Best,

Chris

rachmass
09-08-2002, 08:37 AM
Hi all,

I am planning on charging $45 per month for three days of classes a week. Even with that, I am sure that I'll be paying a huge chunk out of my pocket every month for rent. The place I was scheduled to take this week just fell through! And all the places that I am looking at are $800 (or much more) or so per month for a 900 square foot space with a bathroom. Add to that utilities, and it is apparent that you have to have 20 members just to break even (and that is not counting the cost of insurance and mats!). I am not looking to open a dojo/club to make money, but I would hope not to have to be paying more than $200 out of pocket each month to do so.

My home dojo (where I will still be training) charges $85 per month for unlimited aikido practice (10 classes per week total offered).

all the best,

Rachel

JO
09-08-2002, 08:38 AM
I just paid 387$ Canadian for a 9 month period, tax included. We have 3 2h classes a week. We are a university club and the prices are set by the university sports complex rather than by my instructor. Students at the university pay quite a bit less (not much more than half if I recall). Visitors, or those not showing up enough to pay for a period of several months can pay by the class, 5$ for a member of the sports complex, 9$ for non-members.

Greg Jennings
09-08-2002, 10:12 AM
so how do you pay the rent? of course it'd be easier to not have to pay dues but there are certain realities like rent, phone bill, electric, etc..

wow, no dues. for me, some months it is a real challenge to come up with my dues...it must be nice.
As Chris said, we have a situation where we have no rent or utilities. Our instructor and I do not get paid for teaching. Rather, we have, over the years, committed significant amounts of our own money to the dojo.

Recently, the membership, Myers Sensei and I abstaining, voted to take up voluntary donations for dojo upkeep. I think this is excellent, but I don't want anyone that wants to train deterred in the least by a set tuition.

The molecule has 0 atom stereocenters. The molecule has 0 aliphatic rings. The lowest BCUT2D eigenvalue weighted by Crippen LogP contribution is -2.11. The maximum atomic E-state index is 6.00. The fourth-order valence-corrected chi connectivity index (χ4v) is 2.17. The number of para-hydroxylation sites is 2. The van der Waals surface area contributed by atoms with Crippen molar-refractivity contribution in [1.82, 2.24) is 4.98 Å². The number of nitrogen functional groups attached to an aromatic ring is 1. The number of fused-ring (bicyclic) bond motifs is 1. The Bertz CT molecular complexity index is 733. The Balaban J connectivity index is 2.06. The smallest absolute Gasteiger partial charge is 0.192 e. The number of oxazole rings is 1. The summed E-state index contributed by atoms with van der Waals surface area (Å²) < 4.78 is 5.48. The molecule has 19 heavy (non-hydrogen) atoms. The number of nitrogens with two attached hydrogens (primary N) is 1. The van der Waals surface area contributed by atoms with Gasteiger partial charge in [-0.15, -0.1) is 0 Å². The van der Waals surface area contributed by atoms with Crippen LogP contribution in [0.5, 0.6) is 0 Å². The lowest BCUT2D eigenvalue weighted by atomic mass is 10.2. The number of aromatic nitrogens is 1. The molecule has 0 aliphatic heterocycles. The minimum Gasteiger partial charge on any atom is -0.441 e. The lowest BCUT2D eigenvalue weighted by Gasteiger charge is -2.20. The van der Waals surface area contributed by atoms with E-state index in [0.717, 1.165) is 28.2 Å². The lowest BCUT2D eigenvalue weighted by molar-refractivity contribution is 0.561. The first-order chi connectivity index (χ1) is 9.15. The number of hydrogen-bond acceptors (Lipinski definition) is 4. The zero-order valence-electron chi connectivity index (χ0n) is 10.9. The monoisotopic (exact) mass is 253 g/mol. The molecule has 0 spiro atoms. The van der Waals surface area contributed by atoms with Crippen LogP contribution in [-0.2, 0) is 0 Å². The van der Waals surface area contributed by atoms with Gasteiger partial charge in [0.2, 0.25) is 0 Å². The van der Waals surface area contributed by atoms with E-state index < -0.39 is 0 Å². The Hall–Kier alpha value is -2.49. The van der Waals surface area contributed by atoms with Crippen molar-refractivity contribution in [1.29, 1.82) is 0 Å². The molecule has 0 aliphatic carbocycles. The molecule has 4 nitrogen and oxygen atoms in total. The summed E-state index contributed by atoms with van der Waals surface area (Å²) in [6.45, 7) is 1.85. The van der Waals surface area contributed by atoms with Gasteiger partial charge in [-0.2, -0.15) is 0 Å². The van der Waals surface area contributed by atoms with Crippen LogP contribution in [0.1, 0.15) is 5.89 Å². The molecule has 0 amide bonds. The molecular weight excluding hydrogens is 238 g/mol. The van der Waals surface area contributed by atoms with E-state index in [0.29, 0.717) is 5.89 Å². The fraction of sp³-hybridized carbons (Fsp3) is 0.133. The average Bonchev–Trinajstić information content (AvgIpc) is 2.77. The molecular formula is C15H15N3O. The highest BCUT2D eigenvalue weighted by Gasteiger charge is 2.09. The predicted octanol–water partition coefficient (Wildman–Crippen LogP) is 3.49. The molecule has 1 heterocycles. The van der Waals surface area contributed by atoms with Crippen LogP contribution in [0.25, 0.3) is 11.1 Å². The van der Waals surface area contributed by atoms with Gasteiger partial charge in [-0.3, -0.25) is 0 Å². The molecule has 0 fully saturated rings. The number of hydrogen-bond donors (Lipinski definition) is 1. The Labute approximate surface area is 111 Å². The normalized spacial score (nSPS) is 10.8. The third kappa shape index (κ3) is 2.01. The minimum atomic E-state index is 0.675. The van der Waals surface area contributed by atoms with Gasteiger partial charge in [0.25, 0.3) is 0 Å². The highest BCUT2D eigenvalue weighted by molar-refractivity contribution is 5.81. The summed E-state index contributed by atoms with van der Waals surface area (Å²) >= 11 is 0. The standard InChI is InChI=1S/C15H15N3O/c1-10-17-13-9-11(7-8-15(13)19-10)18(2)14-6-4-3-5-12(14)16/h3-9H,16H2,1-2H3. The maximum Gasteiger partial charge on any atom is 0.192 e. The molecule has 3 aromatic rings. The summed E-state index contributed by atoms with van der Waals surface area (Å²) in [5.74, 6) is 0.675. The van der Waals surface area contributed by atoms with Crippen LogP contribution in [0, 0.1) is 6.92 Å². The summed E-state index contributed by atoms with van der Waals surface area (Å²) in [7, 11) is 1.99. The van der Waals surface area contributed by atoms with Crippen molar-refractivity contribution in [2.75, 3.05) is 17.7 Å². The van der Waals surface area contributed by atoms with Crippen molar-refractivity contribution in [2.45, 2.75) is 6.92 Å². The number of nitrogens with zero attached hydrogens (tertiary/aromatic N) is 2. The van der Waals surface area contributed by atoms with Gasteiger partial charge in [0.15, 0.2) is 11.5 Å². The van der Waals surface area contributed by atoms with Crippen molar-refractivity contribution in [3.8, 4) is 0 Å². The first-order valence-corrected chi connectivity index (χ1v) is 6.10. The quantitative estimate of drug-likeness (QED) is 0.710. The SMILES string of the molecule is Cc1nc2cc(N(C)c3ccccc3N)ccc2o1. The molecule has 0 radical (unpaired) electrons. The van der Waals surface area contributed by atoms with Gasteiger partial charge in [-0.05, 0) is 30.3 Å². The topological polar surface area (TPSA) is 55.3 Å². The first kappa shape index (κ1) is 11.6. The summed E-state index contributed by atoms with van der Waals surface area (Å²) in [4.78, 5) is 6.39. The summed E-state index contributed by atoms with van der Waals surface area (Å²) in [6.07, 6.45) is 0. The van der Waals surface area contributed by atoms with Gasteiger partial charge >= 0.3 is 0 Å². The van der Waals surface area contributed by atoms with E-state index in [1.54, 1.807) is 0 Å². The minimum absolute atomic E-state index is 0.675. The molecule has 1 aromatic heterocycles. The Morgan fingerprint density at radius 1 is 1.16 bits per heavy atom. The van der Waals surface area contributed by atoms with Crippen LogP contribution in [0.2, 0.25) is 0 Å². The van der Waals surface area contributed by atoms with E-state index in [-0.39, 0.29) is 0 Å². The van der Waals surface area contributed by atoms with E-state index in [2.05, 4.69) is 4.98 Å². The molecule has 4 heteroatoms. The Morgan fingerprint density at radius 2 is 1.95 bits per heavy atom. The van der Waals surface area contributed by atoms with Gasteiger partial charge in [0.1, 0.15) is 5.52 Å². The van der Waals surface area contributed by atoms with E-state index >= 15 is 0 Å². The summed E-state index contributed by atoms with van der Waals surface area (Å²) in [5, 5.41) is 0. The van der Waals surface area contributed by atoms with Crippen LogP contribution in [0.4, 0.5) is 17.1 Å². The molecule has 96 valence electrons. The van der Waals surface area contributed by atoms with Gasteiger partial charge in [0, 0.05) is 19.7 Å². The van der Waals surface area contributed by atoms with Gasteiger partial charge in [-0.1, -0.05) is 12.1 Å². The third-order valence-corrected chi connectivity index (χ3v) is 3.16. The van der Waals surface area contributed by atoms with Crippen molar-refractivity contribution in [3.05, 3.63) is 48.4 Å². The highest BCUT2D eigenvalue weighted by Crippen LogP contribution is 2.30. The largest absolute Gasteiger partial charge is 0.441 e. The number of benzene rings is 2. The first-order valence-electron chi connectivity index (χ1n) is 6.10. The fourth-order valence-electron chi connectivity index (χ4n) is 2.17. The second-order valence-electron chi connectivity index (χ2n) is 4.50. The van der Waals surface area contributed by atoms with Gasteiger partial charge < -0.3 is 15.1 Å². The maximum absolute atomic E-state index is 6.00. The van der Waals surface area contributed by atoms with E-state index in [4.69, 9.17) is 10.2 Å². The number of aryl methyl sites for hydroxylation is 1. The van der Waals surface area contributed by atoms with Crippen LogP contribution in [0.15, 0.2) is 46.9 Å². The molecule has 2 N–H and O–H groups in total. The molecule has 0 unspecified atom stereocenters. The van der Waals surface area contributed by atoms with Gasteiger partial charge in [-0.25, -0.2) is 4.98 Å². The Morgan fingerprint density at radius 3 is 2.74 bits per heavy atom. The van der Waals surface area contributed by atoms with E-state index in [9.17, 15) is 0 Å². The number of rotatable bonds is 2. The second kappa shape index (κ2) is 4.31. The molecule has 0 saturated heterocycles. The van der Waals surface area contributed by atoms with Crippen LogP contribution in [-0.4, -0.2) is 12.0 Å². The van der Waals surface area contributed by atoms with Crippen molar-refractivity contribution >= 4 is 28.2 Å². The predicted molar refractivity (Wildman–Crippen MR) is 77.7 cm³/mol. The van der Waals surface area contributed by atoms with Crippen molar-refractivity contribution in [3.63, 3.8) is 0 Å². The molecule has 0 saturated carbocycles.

While doing things non-profit is difficult, it has a number of advantages. One is that there is no pressure to tone down your training to accomodate the average, sedentary, person.

Best Regards,

Choku Tsuki
09-08-2002, 07:24 PM
I am planning on charging $45 per month for three days of classes a week....
To help with startup costs, offer a better deal for 6 months. Also if you are figuring on Zebra mats, see if each member of your core group will pitch in for one 2 meter x 1 meter mat.

Good luck,

Chuck

rachmass
09-08-2002, 07:44 PM
Hi Chuck,

I bought 32 (granted, only 576 sqft) Swain mats while I was getting ready to take the space that just fell through. Now I have tons to pay off just on that expense. What do you think would be a better deal for six months? How much of a discount would you offer if you were in my position?

Also, I had been planning on taking a space between Ann Arbor and Toledo, as I have a good friend who practices in Toledo and she said she would help me out (also, we have routinely had folks come up from Toledo to train in Ann Arbor, but then say the drive is just too far). Now I don't think I should limit my search to this area, but surrounding areas heading towards Detroit as well. If anyone out there in the Detroit/Toledo area has a suggestion.....

Best,

Rachel

Choku Tsuki
09-09-2002, 01:52 PM
What do you think would be a better deal for six months? How much of a discount would you offer if you were in my position?

Rachel
I dunno. I like the psychology of it more than the money; everybody wins. Let's say six months for $216, a 20% savings? Consider a registration fee (but grandfather the regulars in). A deal for couples too perhaps. Maybe someone up in your federation/association will offer their services gratis for your opening celebration/seminar? A few bucks there wouldn't hurt.

Location, location, location. Where is your core? Make it easy for them to show up 'cuz you need them.

Everyone wants to help you get going and unfortunately money is what you need now. Now it's your turn to receive.

Good luck!

Chuck

Later, you can also offset cost by selling supplies. Kiyota Company has the best services and prices (but no web site; they'll send you a catalog):

Kiyota Company, Inc.

2326 N Charles St

Baltimore, MD 21218

1-800-783-2232

rachmass
09-09-2002, 02:04 PM
Hey Chuck,

Thanks again. Your ideas are appreciated, and I'll take them under consideration. I particularly like the idea of a discount for six months, and a couples discount. Thanks also for the lead on a supplier, although I don't think I'll be offering any supplies as then I have to get a sales tax license too :-(

Got several leads happening here, and I'll keep you all posted on what transpires!

best,

Rachel

Jermaine Alley
09-09-2002, 05:27 PM
Our dojo costs about $60 a month which isn't bad when you compare it to the other systems that are out there.

Be careful when it comes to signing contracts. At some schools contracts are good, because they guarantee an income for the instructor, the school, and usually the parent organization. But by signinging one, you might get into all kinds of legal and money issues in the long run.